UK: Marmite, Bovril? Anyone Eat It Now?

Aug 31st, 2006, 10:01 AM
  #21  
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Q - for a naive Marmite/Bovril person - what if any is the difference between the two - i thought they were identical except for brand name - but i don't really know anything 'bout that!
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Aug 31st, 2006, 10:25 AM
  #22  
LJ
 
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OK, I toally "get" the subtle and sublime differences between marmite and vegamite, but the Bovril I know in Canada comes in a bottle and is of a consistency which would (I think) limit its use to diluting with hot water to form a beverage. My(Scots) relatives use Bovril as a stew /gravy browner. But, surely, it is too soggy to spread on toast?
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Aug 31st, 2006, 10:53 AM
  #23  
 
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Marmite and vegemite definitely taste different, but I don't have vegemite in the house so I can't go and taste them to define how. They've recently introduced a squeezy marmite bottle so hopefully that'll reduce the stickiness you get with jars.

As a student one of my favourite meals was pasta with a tin of chopped tomatoes and marmite stirred through the lot. I think I may have eaten this for an entire week towards the end of one term when money was running out.

Bovril and marmite are totally different, Bovril is supposed to be beef-flavoured. Marmite is a yeast spread.
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Aug 31st, 2006, 11:43 AM
  #24  
chas
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Required sustenance at any football match in the UK - hot Bovril drink. In Scotland usually accompanied by a meat pie. I'm never sure what kind of meat- some football grounds supply better quality pies than others - I'm sure there's a web site on the subject!. Not sure what they eat at English grounds.
 
Aug 31st, 2006, 11:54 AM
  #25  
 
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"Not sure what they eat at English grounds"

Their young. Or if lucky, their opponents'.

Isn't mutton pie de rigueur everywhere in Scotland?
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Aug 31st, 2006, 12:25 PM
  #26  
 
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I suspect that the great majority of us who enjoy Marmite were brought up eating it.

I adore it spread thinly on a well buttered piece of a good quality crusty bread.

But none of the Americans I've tried to convince to eat the stuff have ever had any other reaction than utter disgust.

My wife, even after 35+ years of marriage, will actually leave the table when I open the jar, so offensive does she find just the odour of Marmite.

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Aug 31st, 2006, 12:36 PM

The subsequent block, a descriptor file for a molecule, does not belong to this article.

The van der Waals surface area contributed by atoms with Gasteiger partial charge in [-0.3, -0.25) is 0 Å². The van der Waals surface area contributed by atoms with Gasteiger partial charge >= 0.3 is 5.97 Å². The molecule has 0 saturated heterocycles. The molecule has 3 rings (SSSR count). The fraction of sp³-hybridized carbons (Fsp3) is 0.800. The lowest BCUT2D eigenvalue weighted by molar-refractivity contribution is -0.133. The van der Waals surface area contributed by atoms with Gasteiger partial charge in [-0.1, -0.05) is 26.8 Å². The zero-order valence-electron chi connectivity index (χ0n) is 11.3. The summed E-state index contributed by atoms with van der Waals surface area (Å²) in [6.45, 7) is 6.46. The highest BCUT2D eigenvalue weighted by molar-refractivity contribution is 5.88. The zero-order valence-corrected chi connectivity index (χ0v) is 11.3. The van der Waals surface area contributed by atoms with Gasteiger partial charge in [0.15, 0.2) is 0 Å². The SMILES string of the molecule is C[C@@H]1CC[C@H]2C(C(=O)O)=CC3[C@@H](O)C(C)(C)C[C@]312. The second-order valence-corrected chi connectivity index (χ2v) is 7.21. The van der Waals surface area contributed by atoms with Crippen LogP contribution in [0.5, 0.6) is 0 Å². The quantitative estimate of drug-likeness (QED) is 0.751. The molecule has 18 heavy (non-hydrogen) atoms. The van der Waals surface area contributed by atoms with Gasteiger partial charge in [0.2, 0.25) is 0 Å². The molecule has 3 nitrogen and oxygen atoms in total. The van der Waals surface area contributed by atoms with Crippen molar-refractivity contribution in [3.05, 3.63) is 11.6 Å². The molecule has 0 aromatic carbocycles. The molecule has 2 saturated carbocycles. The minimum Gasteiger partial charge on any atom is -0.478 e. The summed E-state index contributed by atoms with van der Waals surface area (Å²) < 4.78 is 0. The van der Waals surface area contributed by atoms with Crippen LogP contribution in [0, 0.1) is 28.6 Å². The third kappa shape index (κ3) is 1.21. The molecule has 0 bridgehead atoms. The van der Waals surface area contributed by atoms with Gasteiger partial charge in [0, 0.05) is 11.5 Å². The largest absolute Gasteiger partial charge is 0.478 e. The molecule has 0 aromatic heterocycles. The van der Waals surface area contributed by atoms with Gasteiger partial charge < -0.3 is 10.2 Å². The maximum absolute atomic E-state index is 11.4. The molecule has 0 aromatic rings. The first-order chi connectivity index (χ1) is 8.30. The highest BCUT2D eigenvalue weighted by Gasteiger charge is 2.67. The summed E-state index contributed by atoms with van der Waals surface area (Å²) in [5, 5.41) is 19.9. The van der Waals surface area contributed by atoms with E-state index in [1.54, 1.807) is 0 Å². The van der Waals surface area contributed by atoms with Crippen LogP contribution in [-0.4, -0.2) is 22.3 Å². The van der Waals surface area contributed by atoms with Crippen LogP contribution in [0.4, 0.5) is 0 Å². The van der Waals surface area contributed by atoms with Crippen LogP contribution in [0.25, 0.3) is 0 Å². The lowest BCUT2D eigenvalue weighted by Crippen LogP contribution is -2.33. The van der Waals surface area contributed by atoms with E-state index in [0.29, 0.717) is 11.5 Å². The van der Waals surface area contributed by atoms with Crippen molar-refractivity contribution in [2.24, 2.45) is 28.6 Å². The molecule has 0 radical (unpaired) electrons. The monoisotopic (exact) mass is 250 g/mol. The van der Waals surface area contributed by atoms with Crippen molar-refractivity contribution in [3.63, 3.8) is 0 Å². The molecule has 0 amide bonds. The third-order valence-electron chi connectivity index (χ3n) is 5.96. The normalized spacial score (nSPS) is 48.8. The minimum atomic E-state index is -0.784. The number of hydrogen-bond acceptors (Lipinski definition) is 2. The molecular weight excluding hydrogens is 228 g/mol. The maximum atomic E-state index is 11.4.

#27  
chas
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FlannerUK -
You might be right but no-one I know calls them 'Mutton' pies. It's either a 'pie' or an 'ashet' pie i.e. individual steak pie.
Do you add salt to your Bovril?
 
Aug 31st, 2006, 01:29 PM
  #28  
 
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Come along, chas, even I've heard of "Who ate all the pies?".

I must say, I've never really thought of Marmite on my breakfast toast: I like it on crumpets at teatime, or adding a bit of extra zing to cheese on toast. But as they cannily stressed in their own adverts, you either love it or hate it.
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Aug 31st, 2006, 02:01 PM
  #29  
 
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Yikes ! I'm not British but I went to British Boarding school for 11 years and all this talk of marmite and bovril sandwiches brings memories flooding back like a thump to the head.

These sandwiches (marmite, and yes buttered bread and bovril) were our twice-a-week staple for 'elevenses', but as hungry 9 and 10 year olds we'd eat anything in set front of us and quite enjoyed them as I recall.
Other days, it was peanut butter sandwiches, cheese spread sammys, and on Fridays (in true catholic spirit), Fish paste sandwiches (mackrel and tomato, sardine, etc.). Whatever happened to good old Shippams pastes and spreads ? Are they still around ?
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Aug 31st, 2006, 02:47 PM
  #30  
 
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Chas:

I spent a decade flogging food to the Scots. Everywhere from Hawick to Inverness, including estates round Glasgow few other non-Scots (and equally few Scots) ever got out of alive.

No-one ever talked about ashets. Steak pies. Bridies. Pies. Mince pies. Even Scotch pies.

But ashets?

Of course I don'r add salt to Bovril. That'd be unhealthy. But I always added salt to a nice mug of Oxo.
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Sep 1st, 2006, 03:55 AM
  #31  
 
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Flanneur,

My mum - a Lanarkshire Girl calls them ashet pies. She tells me it's from the french assiette - ie a pie that comes with a plate (now a foil tin). The Auld Alliance and all that.

In the news today - Bovril is going back to it's beef recipe. Here's the news link. For all you Bovril munching heathens please note the opening words of the second paragraph.

http://www.theherald.co.uk/news/69257.html
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Sep 1st, 2006, 04:05 AM
  #32  
 
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French?

A bit posh for Easterhouse.
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Sep 1st, 2006, 04:16 AM
  #33  
 
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Apparently not too posh for Larkhall though.
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